20 Times Americans Rebelled Against Their Government

20 Times Americans Rebelled Against Their Government

By Steve
20 Times Americans Rebelled Against Their Government

The open resistance of orders by an established authority, rebellions are an integral part of the American national story. Fashioned out of a successful revolt of its own making against Great Britain, perhaps due to this incendiary birth the United States of America retained a proclivity for rebellion. Although such intense passions for insurrection have dissipated in recent decades, the early history of the young American nation remains littered with incidents of popular rebellion that have, with the exception of the most extreme or impactful, been largely forgotten to history.

“Declaration of Independence”, by John Trumbull (c. 1819). Wikimedia Commons.

Here are 20 times Americans rebelled against their own government:

 

A stylized engraving inaccurately depicting the Battle of Lexington on 19 April 1775. By François Godefroy (c. late-18th century). Wikimedia Commons.

20. Initiating the United States’ protracted inclination towards rebellion, the American Revolution was a political dispute that later escalated into an armed conflict between the Thirteen Colonies and Great Britain

Typically regarded as beginning in 1765, triggered by the passage of the Stamp Act among other punitive pieces of legislation imposed upon the American Colonies by the Westminster Parliament, the American Revolution was a period of insurrection by the Thirteen Colonies against Great Britain. Prompting a rejection of British rule over the colonies in protest of the economic damage caused by the protectionist restrictions, so-called “patriots” argued that without representation in Parliament the legislation was unjust and invalid. Escalating into violence and sabotage with the Boston M******e and Boston Tea Party in 1770 and 1773 respectively, by 1775 the political situation had evolved into open war.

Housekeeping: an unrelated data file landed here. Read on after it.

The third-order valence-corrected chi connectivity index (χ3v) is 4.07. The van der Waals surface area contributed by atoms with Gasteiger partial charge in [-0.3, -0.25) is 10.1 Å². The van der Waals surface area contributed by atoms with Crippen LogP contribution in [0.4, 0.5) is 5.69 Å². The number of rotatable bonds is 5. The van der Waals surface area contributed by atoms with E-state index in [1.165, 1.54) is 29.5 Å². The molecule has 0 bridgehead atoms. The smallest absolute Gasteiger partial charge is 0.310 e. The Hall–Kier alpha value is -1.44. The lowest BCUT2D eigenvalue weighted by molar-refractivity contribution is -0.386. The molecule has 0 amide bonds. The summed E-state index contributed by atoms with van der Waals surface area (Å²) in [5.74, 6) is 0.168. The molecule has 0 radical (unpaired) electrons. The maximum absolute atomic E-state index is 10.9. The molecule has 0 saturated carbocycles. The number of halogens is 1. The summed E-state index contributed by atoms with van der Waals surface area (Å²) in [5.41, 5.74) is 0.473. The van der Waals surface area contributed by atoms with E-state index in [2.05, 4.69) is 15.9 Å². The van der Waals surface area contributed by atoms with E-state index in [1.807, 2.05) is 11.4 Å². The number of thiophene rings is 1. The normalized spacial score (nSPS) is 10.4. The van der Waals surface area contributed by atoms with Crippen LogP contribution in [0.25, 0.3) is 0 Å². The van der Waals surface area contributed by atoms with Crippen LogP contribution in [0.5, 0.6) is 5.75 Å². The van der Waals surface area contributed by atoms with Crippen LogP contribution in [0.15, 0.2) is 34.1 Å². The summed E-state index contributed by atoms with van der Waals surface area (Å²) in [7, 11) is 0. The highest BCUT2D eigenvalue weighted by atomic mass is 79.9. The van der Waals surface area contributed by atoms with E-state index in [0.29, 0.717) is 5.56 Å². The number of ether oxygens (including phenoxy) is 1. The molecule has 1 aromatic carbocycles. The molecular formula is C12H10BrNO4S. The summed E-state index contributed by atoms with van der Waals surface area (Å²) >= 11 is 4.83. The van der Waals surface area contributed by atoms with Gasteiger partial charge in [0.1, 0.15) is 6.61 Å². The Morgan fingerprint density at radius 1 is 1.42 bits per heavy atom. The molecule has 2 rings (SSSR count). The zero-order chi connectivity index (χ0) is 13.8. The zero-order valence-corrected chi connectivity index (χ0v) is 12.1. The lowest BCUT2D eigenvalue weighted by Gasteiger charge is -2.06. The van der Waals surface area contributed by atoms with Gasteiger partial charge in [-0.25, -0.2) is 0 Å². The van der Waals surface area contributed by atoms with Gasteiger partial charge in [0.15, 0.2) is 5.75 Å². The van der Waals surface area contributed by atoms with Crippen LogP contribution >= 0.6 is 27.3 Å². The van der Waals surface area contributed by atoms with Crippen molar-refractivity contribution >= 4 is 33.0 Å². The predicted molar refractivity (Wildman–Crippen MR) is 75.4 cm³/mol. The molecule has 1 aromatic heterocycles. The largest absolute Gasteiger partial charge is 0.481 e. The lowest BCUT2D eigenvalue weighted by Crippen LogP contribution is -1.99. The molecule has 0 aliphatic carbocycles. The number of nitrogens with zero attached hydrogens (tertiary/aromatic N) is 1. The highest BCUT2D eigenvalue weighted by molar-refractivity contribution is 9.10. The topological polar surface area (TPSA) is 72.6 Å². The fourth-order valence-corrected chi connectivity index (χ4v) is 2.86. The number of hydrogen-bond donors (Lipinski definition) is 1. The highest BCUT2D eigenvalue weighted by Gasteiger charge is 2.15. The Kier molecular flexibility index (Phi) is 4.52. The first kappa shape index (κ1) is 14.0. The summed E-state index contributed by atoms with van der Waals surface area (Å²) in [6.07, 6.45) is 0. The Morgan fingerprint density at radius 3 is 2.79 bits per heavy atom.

Becoming the American Revolutionary War, also known as the American War of Independence, an attempt by British soldiers to seize militia supplies resulted in the Battles of Lexington and Concord. The “shot heard round the world”, “patriots” rallied to form Provincial Congresses to assume the powers of government and suppress “loyalists”. Constructing the Continental Army, led by George Washington, and forming a Continental Congress, the Thirteen Colonies publicly declared independence on July 4, 1776. After eight years, in 1783 the British and American governments signed the Treaty of Paris, ending hostilities and recognizing the formation of an independent American state.